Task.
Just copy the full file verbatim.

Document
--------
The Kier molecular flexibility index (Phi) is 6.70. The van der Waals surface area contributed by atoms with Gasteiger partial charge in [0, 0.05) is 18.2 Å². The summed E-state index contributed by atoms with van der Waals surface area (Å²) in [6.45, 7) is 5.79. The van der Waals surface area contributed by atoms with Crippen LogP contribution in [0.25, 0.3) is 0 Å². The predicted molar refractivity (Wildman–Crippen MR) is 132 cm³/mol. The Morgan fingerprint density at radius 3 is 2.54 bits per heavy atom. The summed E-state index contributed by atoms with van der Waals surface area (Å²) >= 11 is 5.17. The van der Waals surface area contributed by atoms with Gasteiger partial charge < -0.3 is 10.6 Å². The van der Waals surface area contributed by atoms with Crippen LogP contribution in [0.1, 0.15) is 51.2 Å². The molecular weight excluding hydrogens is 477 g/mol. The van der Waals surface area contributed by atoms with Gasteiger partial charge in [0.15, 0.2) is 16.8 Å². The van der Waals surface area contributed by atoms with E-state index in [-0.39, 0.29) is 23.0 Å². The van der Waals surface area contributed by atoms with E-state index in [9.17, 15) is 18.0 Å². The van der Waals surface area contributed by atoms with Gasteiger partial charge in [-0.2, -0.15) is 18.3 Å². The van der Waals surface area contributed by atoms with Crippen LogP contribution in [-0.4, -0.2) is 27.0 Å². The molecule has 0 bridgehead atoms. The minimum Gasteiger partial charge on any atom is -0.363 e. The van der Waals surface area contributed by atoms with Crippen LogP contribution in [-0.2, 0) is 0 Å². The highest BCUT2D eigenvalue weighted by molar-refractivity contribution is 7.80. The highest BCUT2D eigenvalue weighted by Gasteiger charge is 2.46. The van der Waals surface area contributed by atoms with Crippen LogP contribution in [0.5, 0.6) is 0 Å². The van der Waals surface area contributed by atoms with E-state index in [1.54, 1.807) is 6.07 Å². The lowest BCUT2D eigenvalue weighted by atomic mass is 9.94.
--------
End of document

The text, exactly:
The Kier molecular flexibility index (Phi) is 6.70. The van der Waals surface area contributed by atoms with Gasteiger partial charge in [0, 0.05) is 18.2 Å². The summed E-state index contributed by atoms with van der Waals surface area (Å²) in [6.45, 7) is 5.79. The van der Waals surface area contributed by atoms with Crippen LogP contribution in [0.25, 0.3) is 0 Å². The predicted molar refractivity (Wildman–Crippen MR) is 132 cm³/mol. The Morgan fingerprint density at radius 3 is 2.54 bits per heavy atom. The summed E-state index contributed by atoms with van der Waals surface area (Å²) >= 11 is 5.17. The van der Waals surface area contributed by atoms with Gasteiger partial charge < -0.3 is 10.6 Å². The van der Waals surface area contributed by atoms with Crippen LogP contribution in [0.1, 0.15) is 51.2 Å². The molecular weight excluding hydrogens is 477 g/mol. The van der Waals surface area contributed by atoms with Gasteiger partial charge in [0.15, 0.2) is 16.8 Å². The van der Waals surface area contributed by atoms with E-state index in [-0.39, 0.29) is 23.0 Å². The van der Waals surface area contributed by atoms with E-state index in [9.17, 15) is 18.0 Å². The van der Waals surface area contributed by atoms with Gasteiger partial charge in [-0.2, -0.15) is 18.3 Å². The van der Waals surface area contributed by atoms with Crippen LogP contribution in [-0.4, -0.2) is 27.0 Å². The molecule has 0 bridgehead atoms. The minimum Gasteiger partial charge on any atom is -0.363 e. The van der Waals surface area contributed by atoms with Crippen LogP contribution in [-0.2, 0) is 0 Å². The highest BCUT2D eigenvalue weighted by molar-refractivity contribution is 7.80. The highest BCUT2D eigenvalue weighted by Gasteiger charge is 2.46. The van der Waals surface area contributed by atoms with Crippen LogP contribution in [0.5, 0.6) is 0 Å². The van der Waals surface area contributed by atoms with E-state index in [1.54, 1.807) is 6.07 Å². The lowest BCUT2D eigenvalue weighted by atomic mass is 9.94.